Here is a good question from one of our readers: “Why is blood group O+ not a universal donor?”

It’s pretty easy to determine which blood types can donate to which other blood types, if you’re working in the field or if you’ve just had a (good) lecture on it. But if you’ve been away from transfusion medicine for a while, it can seem like Greek when you’re faced with it again.

The most important transfusion rule
The main point to remember when thinking about the appropriate blood type to transfuse is that the thing you’re most worried about is antigens on the surface of the donor red cells. The biggest danger is that you’ll put donor red cells into a patient who has antibodies against those donor red cells…and then the donor red cells will get busted open and bad things can happen.

We don’t worry too much about the opposite situation (donor antibodies attacking host red cells) for a number of reasons. One reason is that there are A and B antigens on cells other than red cells. Weird, right? So any donor anti-A or anti-B antibodies you infuse into the patient have lots of places to bind, which lessens the amount of binding to red cells. Another reason has to do with volume: the relatively small amount of antibodies in a unit of donor red blood cells is quickly diluted in the patient’s (much bigger) blood volume, minimizing the effect the antibodies would have on the patient’s red cells.

Another thing to remember
One other point to remember is that antibodies in the ABO system are present from birth (you don’t need to be exposed to type B red cells to make type B antibodies). You just make antibodies against whatever antigens you don’t have on your own red cells. I know, it’s weird, and it goes against what is taught about antibody formation. Just accept it for now! Maybe we can talk about it in another post.

Antibodies in the Rh system, however, are acquired, meaning that they develop in the typical way (after exposure to the antigen). This means that if you are Rh negative, you will not make anti-Rh antibodies unless you are exposed to Rh positive blood (usually through a transfusion or a pregnancy with an Rh positive fetus). Rh positive people, of course, won’t form anti-Rh antibodies.

Here’s how to find a safe blood type to transfuse
So how do we use this information to tell what blood types can be transfused into other blood types?

For the ABO system, look at the host blood type (A, B, AB or O). By deduction, figure out which ABO antibodies the host has. As you can see in the table above, the host will automatically have antibodies against whatever antigens are NOT present on the host red cells. You can’t give the host any donor blood that has antigens for those host antibodies to bind to. Put another way, you can only give that host donor blood that does NOT have red cell antigens corresponding to the host’s antibodies. That’s it!

For example, say a host has type A blood. That means the host has anti-B antibodies (automatically!). Which means that you can’t transfuse any red cells that have B antigens on their surface (this includes types B and AB). So type A or O donor blood would be fine for the type A host. Another example: if the host has type O blood, then the host automatically has both anti-A and anti-B antibodies, and you can’t transfuse any red cells that have A or B antigens (this includes types A, B, and AB). The only donor type that you can transfuse into a type O host is type O!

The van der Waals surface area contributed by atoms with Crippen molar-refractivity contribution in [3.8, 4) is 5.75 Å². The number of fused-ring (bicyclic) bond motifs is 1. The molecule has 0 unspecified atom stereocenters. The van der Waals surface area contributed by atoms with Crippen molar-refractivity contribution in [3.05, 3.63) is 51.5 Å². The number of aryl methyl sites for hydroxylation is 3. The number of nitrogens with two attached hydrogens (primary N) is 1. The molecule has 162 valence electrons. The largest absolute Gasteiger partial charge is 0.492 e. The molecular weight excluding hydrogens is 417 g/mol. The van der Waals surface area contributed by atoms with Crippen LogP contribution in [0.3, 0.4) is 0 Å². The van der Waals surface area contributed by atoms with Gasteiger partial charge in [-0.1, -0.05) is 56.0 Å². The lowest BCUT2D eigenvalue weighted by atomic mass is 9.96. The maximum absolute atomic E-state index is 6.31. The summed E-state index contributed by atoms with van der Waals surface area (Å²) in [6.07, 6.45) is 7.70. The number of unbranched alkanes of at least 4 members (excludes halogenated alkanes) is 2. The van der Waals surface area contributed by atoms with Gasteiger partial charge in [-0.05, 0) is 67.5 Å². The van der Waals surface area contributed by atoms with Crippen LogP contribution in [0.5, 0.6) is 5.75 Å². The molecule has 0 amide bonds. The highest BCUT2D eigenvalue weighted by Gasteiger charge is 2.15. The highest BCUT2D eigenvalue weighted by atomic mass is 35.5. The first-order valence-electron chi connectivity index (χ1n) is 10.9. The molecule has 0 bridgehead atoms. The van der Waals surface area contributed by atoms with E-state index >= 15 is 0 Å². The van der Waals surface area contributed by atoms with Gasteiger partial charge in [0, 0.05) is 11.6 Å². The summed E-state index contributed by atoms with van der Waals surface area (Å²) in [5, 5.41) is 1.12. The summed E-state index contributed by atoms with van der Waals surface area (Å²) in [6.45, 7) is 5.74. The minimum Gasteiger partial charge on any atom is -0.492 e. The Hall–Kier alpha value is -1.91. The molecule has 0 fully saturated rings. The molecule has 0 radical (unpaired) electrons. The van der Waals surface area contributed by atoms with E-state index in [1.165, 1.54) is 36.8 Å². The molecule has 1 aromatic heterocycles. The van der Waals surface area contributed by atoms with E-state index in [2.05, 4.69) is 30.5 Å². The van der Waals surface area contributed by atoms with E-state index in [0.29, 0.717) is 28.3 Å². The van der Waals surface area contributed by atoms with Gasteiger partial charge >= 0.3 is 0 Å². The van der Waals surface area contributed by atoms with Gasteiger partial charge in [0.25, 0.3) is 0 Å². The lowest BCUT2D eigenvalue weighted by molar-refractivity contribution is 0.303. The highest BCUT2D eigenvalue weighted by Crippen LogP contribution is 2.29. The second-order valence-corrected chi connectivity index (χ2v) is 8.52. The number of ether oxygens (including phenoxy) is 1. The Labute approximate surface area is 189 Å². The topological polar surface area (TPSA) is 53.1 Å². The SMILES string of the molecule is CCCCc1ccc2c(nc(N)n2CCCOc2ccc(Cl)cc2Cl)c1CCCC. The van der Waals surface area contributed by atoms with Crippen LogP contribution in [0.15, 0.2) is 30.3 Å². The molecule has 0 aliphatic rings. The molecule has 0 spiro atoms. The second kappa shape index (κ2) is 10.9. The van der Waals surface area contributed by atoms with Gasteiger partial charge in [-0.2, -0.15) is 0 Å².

Universal donor
This brings us to the “universal donor” concept. Type O blood has neither A nor B antigens on the red cell surface. Which means that there is nothing for anti-A or anti-B antibodies to bind to…which means that you can safely put type O blood into any patient (A, B, AB, or O). There are no A or B antigens on type O blood, so there is nothing for host antibodies to bind to! That’s why type O is considered to be the universal donor. You can remember this by remembering that donor has an “O” in it (donOr).

Antibodies in the Rh system, as we mentioned, are formed only after being exposed to Rh positive blood. So a patient who is Rh negative might have anti-Rh antibodies (if they’ve been exposed to Rh positive blood) or might not (if they’ve never been exposed to Rh positive blood). So the universal donor as far as the Rh system is concerned is Rh negative blood. Since an Rh negative host may have anti-Rh antibodies, you wouldn’t want to put Rh positive blood into an Rh negative patient.

Which brings me to one last point. If it’s an emergency, and you only have Rh positive blood, you can sometimes transfuse that Rh positive blood into an Rh negative host. You have to be sure the host does not have anti-Rh antibodies, of course, and if that is the case, you can safely transfuse Rh positive blood. You can only do this once, however – because after being exposed to this Rh positive donor blood, the host will now make anti-Rh antibodies (and the next time the host needs a transfusion, you won’t be able to use Rh positive blood). So if possible, you should always use Rh negative blood for Rh negative patients.

Bottom line
The universal donor for both ABO and Rh systems is type O negative. You wouldn’t consider O positive blood to be a universal donor, because you can only give Rh positive blood to patients who do not have Rh antibodies.